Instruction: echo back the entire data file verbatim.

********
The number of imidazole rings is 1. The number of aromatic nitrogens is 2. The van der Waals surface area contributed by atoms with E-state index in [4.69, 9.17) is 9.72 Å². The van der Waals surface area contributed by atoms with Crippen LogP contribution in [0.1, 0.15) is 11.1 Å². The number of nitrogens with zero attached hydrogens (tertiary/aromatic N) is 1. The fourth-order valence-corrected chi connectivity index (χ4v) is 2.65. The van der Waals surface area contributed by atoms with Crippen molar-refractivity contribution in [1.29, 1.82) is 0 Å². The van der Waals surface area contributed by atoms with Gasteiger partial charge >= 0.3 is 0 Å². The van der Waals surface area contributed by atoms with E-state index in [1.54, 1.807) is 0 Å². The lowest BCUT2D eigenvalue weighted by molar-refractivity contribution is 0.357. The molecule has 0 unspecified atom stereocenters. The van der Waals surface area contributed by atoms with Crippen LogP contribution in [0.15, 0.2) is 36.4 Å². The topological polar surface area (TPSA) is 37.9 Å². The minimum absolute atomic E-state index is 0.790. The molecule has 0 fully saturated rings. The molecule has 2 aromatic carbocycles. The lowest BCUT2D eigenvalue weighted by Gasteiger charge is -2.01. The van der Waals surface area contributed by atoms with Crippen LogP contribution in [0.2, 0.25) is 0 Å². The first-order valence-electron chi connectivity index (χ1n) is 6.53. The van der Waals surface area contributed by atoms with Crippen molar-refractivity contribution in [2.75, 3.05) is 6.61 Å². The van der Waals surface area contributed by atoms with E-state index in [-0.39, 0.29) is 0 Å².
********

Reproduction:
The number of imidazole rings is 1. The number of aromatic nitrogens is 2. The van der Waals surface area contributed by atoms with E-state index in [4.69, 9.17) is 9.72 Å². The van der Waals surface area contributed by atoms with Crippen LogP contribution in [0.1, 0.15) is 11.1 Å². The number of nitrogens with zero attached hydrogens (tertiary/aromatic N) is 1. The fourth-order valence-corrected chi connectivity index (χ4v) is 2.65. The van der Waals surface area contributed by atoms with Crippen molar-refractivity contribution in [1.29, 1.82) is 0 Å². The van der Waals surface area contributed by atoms with Gasteiger partial charge >= 0.3 is 0 Å². The van der Waals surface area contributed by atoms with E-state index in [1.54, 1.807) is 0 Å². The lowest BCUT2D eigenvalue weighted by molar-refractivity contribution is 0.357. The molecule has 0 unspecified atom stereocenters. The van der Waals surface area contributed by atoms with Crippen LogP contribution in [0.15, 0.2) is 36.4 Å². The topological polar surface area (TPSA) is 37.9 Å². The minimum absolute atomic E-state index is 0.790. The molecule has 0 fully saturated rings. The molecule has 2 aromatic carbocycles. The lowest BCUT2D eigenvalue weighted by Gasteiger charge is -2.01. The van der Waals surface area contributed by atoms with Crippen LogP contribution in [0.2, 0.25) is 0 Å². The first-order valence-electron chi connectivity index (χ1n) is 6.53. The van der Waals surface area contributed by atoms with Crippen molar-refractivity contribution in [2.75, 3.05) is 6.61 Å². The van der Waals surface area contributed by atoms with E-state index in [-0.39, 0.29) is 0 Å².